Dyer and a student named Danforth fly an airplane over the mountains, which they soon realize are the outer wall of a huge, abandoned stone city of cubes and cones, utterly alien to any human architecture. By exploring these fantastic structures, the men are able to learn the history of the Elder Things by interpreting their magnificent hieroglyphic murals: The Elder Things first came to Earth shortly after the Moon was pulled loose from the planet and were the creators of life. They built their cities with the help of "Shoggoths", things created to perform any task, assume any form, and reflect any thought. As more buildings are explored, a fantastic vista opens of the history of races beyond the scope of man's understanding. Uncannily, the images also reflect a degradation in the order of this civilization, as the shoggoths gain independence. As more resources are applied to maintaining order, the etchings become haphazard and primitive.
As the two progress further into the city, they are ultimately drawn to a massive, ominous entrance which is the opening of a tunnel. Compulsively they are drawn in, finding further horrors: evidence of dead Elder Things caught in a brutal struggle and blind six foot penguins wandering around placidly. They are confronted with an immense, ululating horror which they identify as a Shoggoth. They escape with their lives using luck and diversion. On the plane high above the plateau, Danforth looks back and sees something that causes him to lose his sanity, and which he is too fargone to describe.
Professor Dyer concludes that the Elder Things and their civilization were destroyed by the Shoggoths they created and that this entity has sustained itself on the enormous penguins since aeons past. He begs the planners of the next proposed Antarctic expedition to stay away from things that should not be loosed on this Earth.

Deep Ones
“Them things told the Kanakys that ef they mixed bloods there’d be children as ud look human at fust, but later turn more’n more like the things, till finally they’d take to the water an’ jine the main lot o’ things daown thar. An’ this is the important part, young feller—them as turned into fish things an’ went into the water wouldn’t never die. Them things never died excep’ they was kilt violent.” (“The Shadow Over Innsmouth”)
“I think their predominant colour was a greyish-green, though they had white bellies. They were mostly shiny and slippery, but the ridges of their backs were scaly. Their forms vaguely suggested the anthropoid, while their heads were the heads of fish, with prodigious bulging eyes that never closed. At the sides of their necks were palpitating gills, and their long paws were webbed. They hopped irregularly, sometimes on two legs and sometimes on four. I was somehow glad that they had no more than four limbs. Their croaking, baying voices, clearly used for articulate speech, held all the dark shades of expression which their staring faces lacked.” (“The Shadow Over Innsmouth”)
“We shall swim out to that brooding reef in the sea and dive down through black abysses to Cyclopean and many-columned Y’ha-nthlei, and in that lair of the Deep Ones we shall dwell amidst wonder and glory forever.” (“The Shadow Over Innsmouth”)
“And it was then that Nyarlathotep came out of Egypt. Who he was, none could tell, but he was of the old native blood and looked like a Pharaoh. The fellahin knelt when they saw him, yet could not say why. He said he had risen up out of the blackness of twenty-seven centuries, and that he had heard messages from places not on this planet. Into the lands of civilisation came Nyarlathotep, swarthy, slender, and sinister, always buying strange instruments of glass and metal and combining them into instruments yet stranger. He spoke much of the sciences—of electricity and psychology—and gave exhibitions of power which sent his spectators away speechless, yet which swelled his fame to exceeding magnitude. Men advised one another to see Nyarlathotep, and shuddered. And where Nyarlathotep went, rest vanished; for the small hours were rent with the screams of a nightmare.” (“Nyarlathotep”)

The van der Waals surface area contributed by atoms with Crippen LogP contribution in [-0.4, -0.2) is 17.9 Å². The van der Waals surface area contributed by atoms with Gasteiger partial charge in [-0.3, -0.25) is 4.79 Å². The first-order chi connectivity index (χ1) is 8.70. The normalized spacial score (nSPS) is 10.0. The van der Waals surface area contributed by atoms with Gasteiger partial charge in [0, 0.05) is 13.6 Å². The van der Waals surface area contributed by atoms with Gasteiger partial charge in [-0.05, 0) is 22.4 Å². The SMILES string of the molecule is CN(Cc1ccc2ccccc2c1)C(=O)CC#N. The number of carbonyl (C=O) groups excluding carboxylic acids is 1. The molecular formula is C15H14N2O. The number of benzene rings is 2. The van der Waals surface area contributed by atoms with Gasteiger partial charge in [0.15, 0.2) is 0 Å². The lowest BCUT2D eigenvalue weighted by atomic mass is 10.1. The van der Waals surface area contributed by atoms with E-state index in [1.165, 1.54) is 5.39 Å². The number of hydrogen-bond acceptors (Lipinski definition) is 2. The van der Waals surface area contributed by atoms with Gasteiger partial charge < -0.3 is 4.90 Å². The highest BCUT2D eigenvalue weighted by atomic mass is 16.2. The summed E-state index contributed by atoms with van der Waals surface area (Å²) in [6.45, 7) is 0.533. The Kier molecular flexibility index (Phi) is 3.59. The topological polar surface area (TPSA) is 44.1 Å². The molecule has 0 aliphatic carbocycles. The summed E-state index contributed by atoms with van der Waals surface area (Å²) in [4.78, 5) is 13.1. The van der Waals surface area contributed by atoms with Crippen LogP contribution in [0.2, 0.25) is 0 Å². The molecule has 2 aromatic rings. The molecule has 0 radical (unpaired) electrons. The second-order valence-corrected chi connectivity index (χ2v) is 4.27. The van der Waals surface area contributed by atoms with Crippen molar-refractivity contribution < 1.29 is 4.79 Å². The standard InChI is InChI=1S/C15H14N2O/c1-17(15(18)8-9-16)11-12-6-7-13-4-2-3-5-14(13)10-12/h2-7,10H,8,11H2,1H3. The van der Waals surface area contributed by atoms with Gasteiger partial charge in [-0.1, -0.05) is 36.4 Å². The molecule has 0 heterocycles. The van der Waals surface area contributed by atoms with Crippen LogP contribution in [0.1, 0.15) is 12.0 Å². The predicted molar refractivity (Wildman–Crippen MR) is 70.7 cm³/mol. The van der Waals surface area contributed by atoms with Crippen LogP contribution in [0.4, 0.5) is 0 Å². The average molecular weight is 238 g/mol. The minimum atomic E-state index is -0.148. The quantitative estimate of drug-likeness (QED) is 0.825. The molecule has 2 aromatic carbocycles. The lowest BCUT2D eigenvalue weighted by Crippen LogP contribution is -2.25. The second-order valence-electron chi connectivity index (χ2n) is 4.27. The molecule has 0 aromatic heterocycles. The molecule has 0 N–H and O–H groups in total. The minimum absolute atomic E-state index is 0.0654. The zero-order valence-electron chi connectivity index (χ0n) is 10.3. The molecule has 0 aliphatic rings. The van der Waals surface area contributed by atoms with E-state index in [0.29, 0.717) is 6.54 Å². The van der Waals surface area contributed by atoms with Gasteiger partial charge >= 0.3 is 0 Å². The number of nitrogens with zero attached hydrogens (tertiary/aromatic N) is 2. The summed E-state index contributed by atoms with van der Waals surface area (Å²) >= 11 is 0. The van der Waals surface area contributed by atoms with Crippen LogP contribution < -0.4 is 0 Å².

“What his fate would be, he did not know; but he felt that he was held for the coming of that frightful soul and messenger of infinity’s Other Gods, the crawling chaos Nyarlathotep.” (“The Dream-Quest of Unknown Kadath”)
“There was the immemorial figure of the deputy or messenger of hidden and terrible powers—the ‘Black Man’ of the witch cult, and the ‘Nyarlathotep’ of the Necronomicon.” (“The Dreams in the Witch House”)
“There are references to a Haunter of the Dark awaked by gazing into the Shining Trapezohedron, and insane conjectures about the black gulfs from which it was called. The being is spoken of as holding all knowledge, and demanding monstrous sacrifices.” (“The Haunter of the Dark”)

Chaugnar Faugn
“Some were the figures of well-known myth—gorgons, chimaeras, dragons, cyclops, and all their shuddersome congeners. Others were drawn from darker and more furtively whispered cycles of subterranean legend—black, formless Tsathoggua, many-tentacled Cthulhu, proboscidian Chaugnar Faugn, and other rumoured blasphemies from forbidden books like the Necronomicon, the Book of Eibon, or the Unaussprechlichen Kulten of von Junzt.” (“The Horror in the Museum”)
Chaugnar Faugn is the creation of Frank Belknap Long.

“Over the jagged peaks of Thok they sweep,Heedless of all the cries I make,And down the nether pits to that foul lakeWhere the puffed shoggoths splash in doubtful sleep.”(Sonnet XX, “Night Gaunts” in Fungi from Yuggoth, 1929-30)
“We were on the track ahead as the nightmare plastic column of foetid black iridescence oozed tightly onward through its fifteen-foot sinus; gathering unholy speed and driving before it a spiral, re-thickening cloud of the pallid abyss-vapour. It was a terrible, indescribable thing vaster than any subway train—a shapeless congeries of protoplasmic bubbles, faintly self-luminous, and with myriads of temporary eyes forming and unforming as pustules of greenish light all over the tunnel-filling front that bore down upon us, crushing the frantic penguins and slithering over the glistening floor that it and its kind had swept so evilly free of all litter.” (At the Mountains of Madness, 1931)
“This was the dream in which I saw a shoggoth for the first time, and the sight set me awake in a frenzy of screaming.” (“The Shadow Over Innsmouth,” 1931)
“I saw a shoggoth—it changed shape. . . .” (“The Thing on the Doorstep,” 1933)

H.P. Lovecraft Tarot
A compelling and dark tarot deck, with sepia-toned artwork in the vein of H. P. Lovecraft, writer of horror and science fiction.
This is a deck too dark for me to use. reminds me of the gothic tarot and is very very goth..... not for me. Maybe Wen would like it?